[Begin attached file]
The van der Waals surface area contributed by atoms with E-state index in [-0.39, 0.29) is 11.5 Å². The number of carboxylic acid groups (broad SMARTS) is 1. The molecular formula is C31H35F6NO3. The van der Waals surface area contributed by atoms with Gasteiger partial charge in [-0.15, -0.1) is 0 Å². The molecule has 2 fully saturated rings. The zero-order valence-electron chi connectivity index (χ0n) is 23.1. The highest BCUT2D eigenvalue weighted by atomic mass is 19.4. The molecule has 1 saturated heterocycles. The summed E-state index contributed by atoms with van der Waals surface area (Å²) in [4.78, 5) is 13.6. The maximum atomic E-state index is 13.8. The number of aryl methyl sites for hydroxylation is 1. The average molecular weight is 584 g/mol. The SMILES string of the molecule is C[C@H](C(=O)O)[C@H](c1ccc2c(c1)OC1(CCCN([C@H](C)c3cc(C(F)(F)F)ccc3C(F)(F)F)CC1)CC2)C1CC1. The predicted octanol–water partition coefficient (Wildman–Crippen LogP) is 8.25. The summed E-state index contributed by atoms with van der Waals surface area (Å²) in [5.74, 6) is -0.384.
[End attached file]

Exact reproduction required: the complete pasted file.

The van der Waals surface area contributed by atoms with E-state index in [-0.39, 0.29) is 11.5 Å². The number of carboxylic acid groups (broad SMARTS) is 1. The molecular formula is C31H35F6NO3. The van der Waals surface area contributed by atoms with Gasteiger partial charge in [-0.15, -0.1) is 0 Å². The molecule has 2 fully saturated rings. The zero-order valence-electron chi connectivity index (χ0n) is 23.1. The highest BCUT2D eigenvalue weighted by atomic mass is 19.4. The molecule has 1 saturated heterocycles. The summed E-state index contributed by atoms with van der Waals surface area (Å²) in [4.78, 5) is 13.6. The maximum atomic E-state index is 13.8. The number of aryl methyl sites for hydroxylation is 1. The average molecular weight is 584 g/mol. The SMILES string of the molecule is C[C@H](C(=O)O)[C@H](c1ccc2c(c1)OC1(CCCN([C@H](C)c3cc(C(F)(F)F)ccc3C(F)(F)F)CC1)CC2)C1CC1. The predicted octanol–water partition coefficient (Wildman–Crippen LogP) is 8.25. The summed E-state index contributed by atoms with van der Waals surface area (Å²) in [5.74, 6) is -0.384.